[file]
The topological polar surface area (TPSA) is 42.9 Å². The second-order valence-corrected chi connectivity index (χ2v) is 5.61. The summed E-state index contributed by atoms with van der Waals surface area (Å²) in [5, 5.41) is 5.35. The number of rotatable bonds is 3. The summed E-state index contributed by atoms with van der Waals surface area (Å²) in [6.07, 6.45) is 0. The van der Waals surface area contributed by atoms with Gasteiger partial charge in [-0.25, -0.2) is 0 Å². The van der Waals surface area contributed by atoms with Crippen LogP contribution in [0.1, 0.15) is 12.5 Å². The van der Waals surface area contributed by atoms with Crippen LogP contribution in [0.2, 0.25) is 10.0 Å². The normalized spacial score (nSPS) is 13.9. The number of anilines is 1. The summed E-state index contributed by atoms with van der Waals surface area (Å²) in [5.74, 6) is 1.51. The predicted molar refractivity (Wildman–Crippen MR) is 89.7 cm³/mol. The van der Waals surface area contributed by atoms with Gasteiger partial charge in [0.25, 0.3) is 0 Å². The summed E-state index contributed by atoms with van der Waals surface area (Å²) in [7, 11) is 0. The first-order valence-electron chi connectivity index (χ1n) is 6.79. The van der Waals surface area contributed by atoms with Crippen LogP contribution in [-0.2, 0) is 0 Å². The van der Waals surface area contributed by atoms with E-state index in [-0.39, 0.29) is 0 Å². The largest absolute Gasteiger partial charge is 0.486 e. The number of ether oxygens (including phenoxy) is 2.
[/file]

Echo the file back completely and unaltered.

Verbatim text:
The topological polar surface area (TPSA) is 42.9 Å². The second-order valence-corrected chi connectivity index (χ2v) is 5.61. The summed E-state index contributed by atoms with van der Waals surface area (Å²) in [5, 5.41) is 5.35. The number of rotatable bonds is 3. The summed E-state index contributed by atoms with van der Waals surface area (Å²) in [6.07, 6.45) is 0. The van der Waals surface area contributed by atoms with Gasteiger partial charge in [-0.25, -0.2) is 0 Å². The van der Waals surface area contributed by atoms with Crippen LogP contribution in [0.1, 0.15) is 12.5 Å². The van der Waals surface area contributed by atoms with Crippen LogP contribution in [0.2, 0.25) is 10.0 Å². The normalized spacial score (nSPS) is 13.9. The number of anilines is 1. The summed E-state index contributed by atoms with van der Waals surface area (Å²) in [5.74, 6) is 1.51. The predicted molar refractivity (Wildman–Crippen MR) is 89.7 cm³/mol. The van der Waals surface area contributed by atoms with Gasteiger partial charge in [0.25, 0.3) is 0 Å². The summed E-state index contributed by atoms with van der Waals surface area (Å²) in [7, 11) is 0. The first-order valence-electron chi connectivity index (χ1n) is 6.79. The van der Waals surface area contributed by atoms with Crippen LogP contribution in [-0.2, 0) is 0 Å². The van der Waals surface area contributed by atoms with E-state index in [-0.39, 0.29) is 0 Å². The largest absolute Gasteiger partial charge is 0.486 e. The number of ether oxygens (including phenoxy) is 2.